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Oil Price Drops To $63.18 As Nigeria’s Daily Production Hits 1.57 Million Barrels


Ebuka Daniel

Oil prices were little changed on at the weekend as investors weighed rising supplies from major producers and the impact on fuel demand from the COVID-19 pandemic.

Brent crude futures edged down two cents to $63.18 a barrel by, while United States West Texas Intermediate crude was at $59.70 a barrel, up 10 cents, or 0.2 per cent

This is just as Nigeria and several other members of the Organisation of the Petroleum Exporting Countries exceeded their oil production quotas in March, according to S&P Global Platts.

Nigeria, which had also recently improved its compliance, saw a steady rise in its March exports.

Nigeria produced 1.57 million barrels per day last month, a 30,000 bpd rise from February, and 70,000 bpd above its quota.

Crude oil production from OPEC and its allies rose by 450,000 bpd in March, the latest S&P Global Platts survey found, as Russia and Iraq pumped well above their agreed caps, while quota-exempt members Iran and Libya also boosted output.

In Libya’s case, its production hit an almost eight-year high.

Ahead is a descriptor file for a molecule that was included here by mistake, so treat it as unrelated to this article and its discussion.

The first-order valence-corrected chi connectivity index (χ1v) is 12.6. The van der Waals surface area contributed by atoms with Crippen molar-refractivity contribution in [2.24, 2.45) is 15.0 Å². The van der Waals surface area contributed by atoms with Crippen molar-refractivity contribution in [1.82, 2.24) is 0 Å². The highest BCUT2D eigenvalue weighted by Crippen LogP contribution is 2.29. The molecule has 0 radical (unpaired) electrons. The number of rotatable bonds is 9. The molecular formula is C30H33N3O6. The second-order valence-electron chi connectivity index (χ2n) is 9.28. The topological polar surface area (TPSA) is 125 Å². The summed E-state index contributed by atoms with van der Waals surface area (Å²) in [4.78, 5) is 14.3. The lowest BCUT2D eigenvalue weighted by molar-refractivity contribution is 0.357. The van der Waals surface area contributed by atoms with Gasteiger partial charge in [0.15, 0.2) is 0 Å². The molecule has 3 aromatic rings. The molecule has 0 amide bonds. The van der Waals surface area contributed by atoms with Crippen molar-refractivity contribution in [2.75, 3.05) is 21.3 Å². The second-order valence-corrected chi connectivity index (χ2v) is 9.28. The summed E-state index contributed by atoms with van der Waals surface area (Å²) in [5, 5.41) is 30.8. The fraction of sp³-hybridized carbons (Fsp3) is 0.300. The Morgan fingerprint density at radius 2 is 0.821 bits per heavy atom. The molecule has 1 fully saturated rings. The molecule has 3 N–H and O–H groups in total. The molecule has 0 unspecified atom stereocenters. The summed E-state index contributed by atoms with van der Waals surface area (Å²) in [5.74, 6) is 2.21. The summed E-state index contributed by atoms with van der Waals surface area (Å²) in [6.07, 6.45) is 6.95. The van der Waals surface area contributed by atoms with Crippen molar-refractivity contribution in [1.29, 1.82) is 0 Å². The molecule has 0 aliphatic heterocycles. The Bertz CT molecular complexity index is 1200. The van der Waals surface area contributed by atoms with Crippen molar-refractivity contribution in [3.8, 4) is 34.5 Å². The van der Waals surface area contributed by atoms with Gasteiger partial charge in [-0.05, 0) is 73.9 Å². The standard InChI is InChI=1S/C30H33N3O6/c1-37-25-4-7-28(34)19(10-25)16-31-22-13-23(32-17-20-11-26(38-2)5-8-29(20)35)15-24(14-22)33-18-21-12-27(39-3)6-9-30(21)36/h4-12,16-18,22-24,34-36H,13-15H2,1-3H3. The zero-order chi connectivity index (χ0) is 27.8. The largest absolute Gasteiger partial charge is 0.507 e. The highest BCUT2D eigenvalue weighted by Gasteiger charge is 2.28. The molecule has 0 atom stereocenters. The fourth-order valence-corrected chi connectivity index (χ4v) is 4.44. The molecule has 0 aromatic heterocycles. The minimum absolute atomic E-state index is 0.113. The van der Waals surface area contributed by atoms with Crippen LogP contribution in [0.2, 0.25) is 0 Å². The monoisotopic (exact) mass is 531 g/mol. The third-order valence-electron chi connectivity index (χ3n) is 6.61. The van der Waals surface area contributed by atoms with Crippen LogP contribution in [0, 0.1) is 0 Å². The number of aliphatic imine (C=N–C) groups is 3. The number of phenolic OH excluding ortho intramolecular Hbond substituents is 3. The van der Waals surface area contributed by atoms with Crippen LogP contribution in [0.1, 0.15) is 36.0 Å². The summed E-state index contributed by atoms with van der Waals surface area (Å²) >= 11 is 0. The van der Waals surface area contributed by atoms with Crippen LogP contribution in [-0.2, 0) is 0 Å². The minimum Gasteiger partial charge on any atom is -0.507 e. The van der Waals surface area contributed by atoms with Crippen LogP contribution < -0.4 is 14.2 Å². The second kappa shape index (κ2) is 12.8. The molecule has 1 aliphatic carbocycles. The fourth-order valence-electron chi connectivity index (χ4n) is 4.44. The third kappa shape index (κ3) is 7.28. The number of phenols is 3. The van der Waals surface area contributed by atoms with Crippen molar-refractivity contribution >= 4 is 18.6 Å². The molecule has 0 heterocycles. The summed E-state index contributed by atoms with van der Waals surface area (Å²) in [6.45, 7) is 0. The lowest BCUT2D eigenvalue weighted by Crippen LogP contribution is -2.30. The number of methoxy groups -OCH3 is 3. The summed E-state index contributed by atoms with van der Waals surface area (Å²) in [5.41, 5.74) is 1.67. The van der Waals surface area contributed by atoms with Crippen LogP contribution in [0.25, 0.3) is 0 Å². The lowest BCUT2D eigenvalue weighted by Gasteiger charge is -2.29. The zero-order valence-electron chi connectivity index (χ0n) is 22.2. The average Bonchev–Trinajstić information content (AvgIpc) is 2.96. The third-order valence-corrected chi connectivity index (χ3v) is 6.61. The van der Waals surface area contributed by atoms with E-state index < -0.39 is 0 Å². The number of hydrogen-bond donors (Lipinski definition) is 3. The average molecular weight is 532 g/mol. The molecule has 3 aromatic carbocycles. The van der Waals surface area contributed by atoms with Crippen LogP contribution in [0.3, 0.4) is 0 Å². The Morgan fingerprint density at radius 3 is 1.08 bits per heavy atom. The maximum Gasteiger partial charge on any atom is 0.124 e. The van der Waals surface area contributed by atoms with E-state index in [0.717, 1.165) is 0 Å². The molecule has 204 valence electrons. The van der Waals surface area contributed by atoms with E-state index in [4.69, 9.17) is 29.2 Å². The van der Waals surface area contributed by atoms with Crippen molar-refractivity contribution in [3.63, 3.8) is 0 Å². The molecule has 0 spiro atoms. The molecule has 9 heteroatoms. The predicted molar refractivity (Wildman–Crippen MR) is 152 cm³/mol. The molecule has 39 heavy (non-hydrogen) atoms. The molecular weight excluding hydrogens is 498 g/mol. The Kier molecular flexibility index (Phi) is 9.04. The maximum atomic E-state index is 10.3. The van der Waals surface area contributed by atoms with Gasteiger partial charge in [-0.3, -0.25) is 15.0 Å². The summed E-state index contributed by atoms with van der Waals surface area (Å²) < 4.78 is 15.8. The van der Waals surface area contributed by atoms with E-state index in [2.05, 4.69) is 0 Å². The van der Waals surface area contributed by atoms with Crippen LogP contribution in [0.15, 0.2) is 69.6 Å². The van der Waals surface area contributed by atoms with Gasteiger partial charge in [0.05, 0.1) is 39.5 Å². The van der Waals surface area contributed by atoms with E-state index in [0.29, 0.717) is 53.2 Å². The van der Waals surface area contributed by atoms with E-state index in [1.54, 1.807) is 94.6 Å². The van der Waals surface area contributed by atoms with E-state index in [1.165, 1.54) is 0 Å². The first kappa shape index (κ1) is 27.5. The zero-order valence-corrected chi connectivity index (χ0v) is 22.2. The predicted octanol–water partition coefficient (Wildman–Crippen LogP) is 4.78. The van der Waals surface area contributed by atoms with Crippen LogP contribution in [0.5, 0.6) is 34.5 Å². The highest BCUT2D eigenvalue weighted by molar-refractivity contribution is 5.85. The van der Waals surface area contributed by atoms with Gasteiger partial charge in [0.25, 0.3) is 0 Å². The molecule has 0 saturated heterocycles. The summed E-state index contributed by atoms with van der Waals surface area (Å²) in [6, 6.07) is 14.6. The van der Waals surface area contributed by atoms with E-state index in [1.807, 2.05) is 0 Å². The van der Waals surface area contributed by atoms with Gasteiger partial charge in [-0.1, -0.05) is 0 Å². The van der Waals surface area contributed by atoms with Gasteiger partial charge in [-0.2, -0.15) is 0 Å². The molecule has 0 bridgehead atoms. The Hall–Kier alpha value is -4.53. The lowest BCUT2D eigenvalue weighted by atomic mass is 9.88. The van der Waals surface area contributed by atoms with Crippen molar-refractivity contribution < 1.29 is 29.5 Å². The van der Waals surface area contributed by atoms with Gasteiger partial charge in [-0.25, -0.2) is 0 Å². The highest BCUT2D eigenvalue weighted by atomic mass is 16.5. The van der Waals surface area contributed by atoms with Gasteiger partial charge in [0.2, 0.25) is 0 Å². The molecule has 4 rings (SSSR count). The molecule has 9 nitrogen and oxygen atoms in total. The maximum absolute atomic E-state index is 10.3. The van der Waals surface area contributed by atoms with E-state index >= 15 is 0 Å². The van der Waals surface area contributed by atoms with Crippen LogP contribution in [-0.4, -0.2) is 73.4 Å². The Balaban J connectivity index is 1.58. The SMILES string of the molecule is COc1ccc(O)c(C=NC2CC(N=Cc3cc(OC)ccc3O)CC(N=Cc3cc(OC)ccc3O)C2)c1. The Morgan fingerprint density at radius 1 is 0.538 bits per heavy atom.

Iraqi compliance fell to 88 per cent in March, as it produced 3.95 million bpd, an increase of 60,000 bpd from the previous month.

Despite a fall in exports, its crude inventories grew, survey panelists said

The March figure is almost 90,000 bpd above its OPEC+ production quota of 3.857 million bpd.

Meanwhile, Angolan crude output recovered to 1.16 million bpd in March after its production had slumped to a 16-year low in February.

OPEC’s 13 members pumped 25.20 million bpd in March, up 340,000 bpd from February, while their nine non-OPEC partners, led by Russia, produced 13.08 million bpd, a rise of 110,000 bpd, the survey found.

With the production gains, OPEC+ compliance with its quotas slipped to 111 per cent in March, compared with 113.5 per cent in February, juiced by Saudi Arabia voluntarily cutting an additional 1 million bpd since January.

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